Then and Now: Optics Long History in Communications

Alexander Graham Bell IPADHave you ever walked into a building, mesmerized by the interior? The high vaulted ceilings, domed roof or marble adornments? Often we get so caught up in the interior, we forget that this marvel would be near to impossible without the foundation upon which it stands. The same is true for network connectivity.

Many people use modern technologies such as mobile smartphones, broadband Internet service, and applications in the Cloud without realizing the extent of the underlying infrastructure that is required to deliver those products and services. Businesses and individuals increasingly rely on more advanced and technologically complex networks and applications and have an ever-increasing need for more and more bandwidth. Whether people realize it or not, what enables this to happen is a worldwide network of fiber optic infrastructure which exists at the Layer 1, “The Physical Layer,” or Layer 2, “The Data Link.” Read more of this post

The New Guy

The New GuyNewbie. Wet behind the ears. Rookie. We have all heard the many sayings and titles that are bestowed upon someone who is new to something; as, let’s face it, we have all been new at something at some point in our lives. New to school, new to college, new to marriage, new to a family, new to a career path. Not only have we all heard the sayings and titles, but we all know the feelings behind being new at something – nervousness, excitement, anxiousness, a sense of accomplishment when tasks set forth are met and completed to satisfaction.

But what choices are behind getting to those “new” places in our lives? Choosing schools and/or colleges may be based upon where you want to live or what you want to do with your life. Choosing to get married and start a family may be the desire to share your life with someone. But what about choosing a career path? Obviously things are usually based upon preference, but for the purposes of this article, why would anyone choose to be in the telecom industry? It’s fast-paced, cutthroat at times, and can be very stressful and confusing with all the acronyms people throw around – PtP, DF, VLAN, MPLS, 16QAM, etc. For myself though, it was these exact characteristics, and the help of some influential people in my life, that drove me towards choosing to be a “rookie” in telecommunications. Read more of this post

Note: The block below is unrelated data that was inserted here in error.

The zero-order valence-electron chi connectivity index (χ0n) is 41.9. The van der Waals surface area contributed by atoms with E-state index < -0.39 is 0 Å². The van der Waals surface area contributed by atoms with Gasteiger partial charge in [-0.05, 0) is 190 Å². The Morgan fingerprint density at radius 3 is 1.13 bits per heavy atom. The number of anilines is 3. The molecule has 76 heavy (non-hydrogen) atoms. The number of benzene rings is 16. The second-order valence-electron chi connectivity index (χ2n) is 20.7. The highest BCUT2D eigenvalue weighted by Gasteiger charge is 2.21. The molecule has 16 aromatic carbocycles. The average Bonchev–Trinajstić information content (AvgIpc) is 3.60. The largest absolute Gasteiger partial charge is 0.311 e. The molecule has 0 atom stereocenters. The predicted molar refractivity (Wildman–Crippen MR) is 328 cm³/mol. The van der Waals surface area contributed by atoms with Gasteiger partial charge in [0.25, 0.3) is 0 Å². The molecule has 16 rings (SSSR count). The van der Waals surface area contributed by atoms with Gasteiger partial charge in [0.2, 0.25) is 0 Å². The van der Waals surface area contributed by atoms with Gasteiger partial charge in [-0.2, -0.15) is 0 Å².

Trading Transit for Telecommuting – How Bandwidth Needs Are Affecting the Telework Trend

shutterstock_1625472021 in 5 workers, 7 days a week with 5 million by 2016.

4.2 million professionals, ≥ 1 day a week.

The numbers don’t lie. Telework has become the new norm. In a world where the lines have blurred and access of information is simply at the click of a button, many organizations have opted for the virtual office or in some cases “coffices” (the local coffee shop turned office). Whether to reduce costs, your environmental footprint or boost employee productivity and morale, the concept has gained some positive traction in the workplace. Of course, there are some operating logistics that require attention to truly make telecommuting a reality.

In Need of a Bandwidth Boom

Before we start turning those office buildings into neighborhood parks, we’ll need to increase the availability of high-speed connectivity to residential areas. At present, broadband is the missing link for teleworkers. According to Akamai’s “State of Internet” report, Delaware leads the U.S. charge in average IP connection speed at 10.9Mbps. Read more of this post

Top of “Class” – Schools Leading the way in Network Technology

Kids with TechnologyA surprising development over the past few years has been the astounding growth and sophistication in the data networks operated by local school districts. With a smaller IT staff typically than the medium to large enterprises, and the help of E-rate (see our latest on the schools and libraries mechanism here), school districts are depending more and more on managed Ethernet providers to help them keep pace with an ever-growing need: bigger and bigger bandwidth to support their robust network environments.

Enterprises will tailor a network to meet the needs of various departments, data centers, labs, etc. Depending on where you sit, or your role in the organization, you may need a small connection to other offices or more likely, the Internet, to get your job done. Read more of this post

Weaving the Great World Wide Web

Veronese DiscussionOn a recent trip to the great Italian city of Venezia, I had the pleasure of exploring the Doges Palace (Palazzo Ducale), the residence of the supreme authority of the Republic of Venice. While discovering the many rooms and paintings that adorn the palace I came across a painting, by the artist Veronese, on the ceiling of the Collegio Hall (Sala del Collegio). The painting depicts a woman staring in awe at the intricacies of a spider web.

So, why blog about a spider web? Good question. At the time the painting was executed, the spider web represented the Venetian symbol of “Discussion.” One can picture, the web of truth and/or lies that were discussed by the ruling body. In present day, it has taken an even more interesting turn towards a web that represents Venice, the city that grew in great wealth and knowledge via trade by reaching out to many parts of the Mediterranean world. Expanding its silk threads, so to speak, to capture and bring great fame and acclaim to the city. Read more of this post

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